Power shift: politics and the energy transition in emerging markets. Webinar from TPP and Chemonics
On 2 December 2021, Chemonics, in partnership with The Policy Practice, organised a webinar entitled “Power shift: politics and the energy transition in emerging markets.”
This webinar brought together leading thinkers on the political economy of the energy transition to discuss the factors that slow down, but also those that might speed up the energy transition. Experts from South Africa, Sri Lanka and Lebanon shared their knowledge about how the political economy context affected the nature and speed of transition and the implications for the implementation of programs.
Tackling Lebanon's Electricity Crisis: Lessons from Yemen
TPP Director Neil McCulloch worked with the Lebanon Centre for Policy Studies to write a brief which outlines the Yemeni experience following the collapse of its electricity sector and to derive lessons to be learnt for Lebanon. The brief discusses the approaches taken by the authorities controlling different parts of the country to address a near breakdown in service, notably the Houthi administration in the North, who fully liberalized the market, and the Internationally Recognized Government in the South, who maintained a state monopoly on energy production and a highly subsidized tariff.
PFM Reforms in Nigeria: Lessons from 20 years of UK Support - blog from Sierd Hadley, Laure-Hélène Piron, Gareth Williams and Clare Cummings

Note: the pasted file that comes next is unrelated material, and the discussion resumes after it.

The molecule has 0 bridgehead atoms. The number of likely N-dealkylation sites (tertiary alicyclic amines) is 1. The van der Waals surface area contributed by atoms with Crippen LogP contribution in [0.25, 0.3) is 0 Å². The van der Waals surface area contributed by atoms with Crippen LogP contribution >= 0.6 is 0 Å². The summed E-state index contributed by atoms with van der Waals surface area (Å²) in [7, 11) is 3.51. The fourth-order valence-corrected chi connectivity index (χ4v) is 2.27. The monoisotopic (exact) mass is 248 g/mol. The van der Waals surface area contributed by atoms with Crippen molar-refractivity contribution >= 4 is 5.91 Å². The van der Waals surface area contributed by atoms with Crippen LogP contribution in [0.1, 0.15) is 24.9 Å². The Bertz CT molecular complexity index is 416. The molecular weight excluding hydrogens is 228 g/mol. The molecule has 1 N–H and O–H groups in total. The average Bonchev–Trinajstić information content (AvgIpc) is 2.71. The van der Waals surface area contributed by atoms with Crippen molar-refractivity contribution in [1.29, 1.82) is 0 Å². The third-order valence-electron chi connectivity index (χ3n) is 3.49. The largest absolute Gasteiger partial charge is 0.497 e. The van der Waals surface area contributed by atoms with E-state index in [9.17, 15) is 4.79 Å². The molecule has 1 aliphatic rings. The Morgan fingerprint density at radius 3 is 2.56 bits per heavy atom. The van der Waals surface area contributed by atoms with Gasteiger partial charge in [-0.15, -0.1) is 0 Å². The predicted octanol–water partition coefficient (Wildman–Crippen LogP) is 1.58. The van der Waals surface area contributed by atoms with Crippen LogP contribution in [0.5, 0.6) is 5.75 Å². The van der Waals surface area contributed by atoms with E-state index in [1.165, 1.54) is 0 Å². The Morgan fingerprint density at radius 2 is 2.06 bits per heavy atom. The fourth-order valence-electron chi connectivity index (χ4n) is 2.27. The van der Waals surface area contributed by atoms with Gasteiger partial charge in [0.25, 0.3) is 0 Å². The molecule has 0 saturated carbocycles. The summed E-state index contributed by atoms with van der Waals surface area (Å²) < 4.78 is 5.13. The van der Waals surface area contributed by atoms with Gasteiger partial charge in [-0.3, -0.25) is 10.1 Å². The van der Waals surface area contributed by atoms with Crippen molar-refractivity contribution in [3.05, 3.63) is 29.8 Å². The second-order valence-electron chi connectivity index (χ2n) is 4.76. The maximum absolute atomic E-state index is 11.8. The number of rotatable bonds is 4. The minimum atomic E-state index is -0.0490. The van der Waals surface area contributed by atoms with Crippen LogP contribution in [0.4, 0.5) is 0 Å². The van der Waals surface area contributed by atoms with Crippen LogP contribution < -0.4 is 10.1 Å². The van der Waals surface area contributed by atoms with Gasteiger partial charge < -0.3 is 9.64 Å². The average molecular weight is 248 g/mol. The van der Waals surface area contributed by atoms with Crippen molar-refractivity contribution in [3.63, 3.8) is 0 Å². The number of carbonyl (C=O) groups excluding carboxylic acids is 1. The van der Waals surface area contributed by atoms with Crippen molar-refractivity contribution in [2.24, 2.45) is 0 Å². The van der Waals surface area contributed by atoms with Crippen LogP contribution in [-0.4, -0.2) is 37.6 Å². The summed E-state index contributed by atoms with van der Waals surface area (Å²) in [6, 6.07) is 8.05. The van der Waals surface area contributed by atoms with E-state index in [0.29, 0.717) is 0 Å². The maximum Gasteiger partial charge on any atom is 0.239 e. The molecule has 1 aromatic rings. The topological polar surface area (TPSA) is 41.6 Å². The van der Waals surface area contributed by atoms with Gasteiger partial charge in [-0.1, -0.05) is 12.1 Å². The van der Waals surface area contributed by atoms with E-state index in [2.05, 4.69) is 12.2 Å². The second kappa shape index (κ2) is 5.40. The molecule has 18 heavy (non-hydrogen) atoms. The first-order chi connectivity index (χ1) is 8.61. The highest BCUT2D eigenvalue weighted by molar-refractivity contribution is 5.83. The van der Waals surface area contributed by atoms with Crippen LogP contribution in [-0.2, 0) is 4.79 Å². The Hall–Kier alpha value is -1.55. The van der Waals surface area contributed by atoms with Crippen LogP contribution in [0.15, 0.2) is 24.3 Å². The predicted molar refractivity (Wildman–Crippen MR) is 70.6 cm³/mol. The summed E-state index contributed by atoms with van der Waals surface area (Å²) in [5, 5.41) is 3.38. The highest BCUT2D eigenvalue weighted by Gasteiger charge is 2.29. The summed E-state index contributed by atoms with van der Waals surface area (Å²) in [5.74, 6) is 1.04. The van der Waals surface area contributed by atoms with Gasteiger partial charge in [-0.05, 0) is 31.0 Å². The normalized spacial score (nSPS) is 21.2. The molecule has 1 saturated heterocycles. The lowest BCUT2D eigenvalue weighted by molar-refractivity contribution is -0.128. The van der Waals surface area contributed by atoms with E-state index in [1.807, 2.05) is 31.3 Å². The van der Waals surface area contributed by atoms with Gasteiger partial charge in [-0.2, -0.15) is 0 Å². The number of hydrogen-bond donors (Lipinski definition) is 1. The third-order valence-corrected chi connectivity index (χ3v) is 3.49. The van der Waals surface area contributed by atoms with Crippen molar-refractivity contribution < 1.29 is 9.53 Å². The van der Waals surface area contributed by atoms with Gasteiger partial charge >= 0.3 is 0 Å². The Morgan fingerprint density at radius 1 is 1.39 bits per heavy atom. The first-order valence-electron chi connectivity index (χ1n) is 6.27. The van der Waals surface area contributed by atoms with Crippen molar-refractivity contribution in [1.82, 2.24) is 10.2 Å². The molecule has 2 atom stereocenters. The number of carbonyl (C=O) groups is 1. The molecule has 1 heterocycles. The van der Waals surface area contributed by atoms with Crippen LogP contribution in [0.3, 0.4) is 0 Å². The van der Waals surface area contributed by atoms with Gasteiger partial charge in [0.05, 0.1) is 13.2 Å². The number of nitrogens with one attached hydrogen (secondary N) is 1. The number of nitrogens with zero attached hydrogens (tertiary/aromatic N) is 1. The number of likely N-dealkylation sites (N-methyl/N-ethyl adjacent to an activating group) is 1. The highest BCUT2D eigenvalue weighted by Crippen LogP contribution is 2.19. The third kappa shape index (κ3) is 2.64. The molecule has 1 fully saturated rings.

This blog explore how the UK supported public financial management (PFM) reforms in Nigeria for 20 years, as part of an effort to translate oil revenues and debt relief into better infrastructure and public services. It identifies what made the reform happen, and draws lessons for other PFM programmes.
Getting into the Politics of why (some) Governance Programmes work - latest blog from Laure-Hélène Piron and Sam Waldock
Laure-Hélène Piron and Sam Waldock reflect on some of the unexpected lessons of 20 years of UK-funded (total £276.5m) governance programmes in Nigeria, in particular how programmes were able to understand their contexts and worked with both state and not state actors to achieving lasting changes in Northern Nigeria.
International development must be politically smart to deliver climate goals - latest blog by Niki Palmer
Climate change is political. The international development system has an important role in delivering climate commitments but must change how aid is provided. Rigid financing models should be replaced with more adaptive methods that are able to respond to complex local politics.
Webinars series on UK governance programming in Nigeria
The Policy Practice took part in three ODI webinars in October 2021 to disseminate the findings of our research into 20 years of UK governance programming in Nigeria. You can find the recordings here:
Effective collaboration between governance and sector programmes: Assessment of the evidence on what works
Over the past two decades in Nigeria, the UK Foreign, Commonwealth and Development Office (FCDO) and its predecessor the Department for International Development (DFID) have encouraged close collaboration between their governance, health and education programmes. Effectiveness is assessed in terms of whether the collaboration enabled the programmes to perform complementary and mutually supporting roles that support improvements in service delivery in a synergistic way that could not have been achieved by programmes acting on their own.
Twenty years of UK governance programmes in Nigeria - full report
Laure-Hélène Piron and Gareth Williams, TPP Directors, as part of the Partnership to Engage, Reform and Learn (PERL), have co-authored this flagship report analysing 20 years of governance programmes in Nigeria funded by the British Government.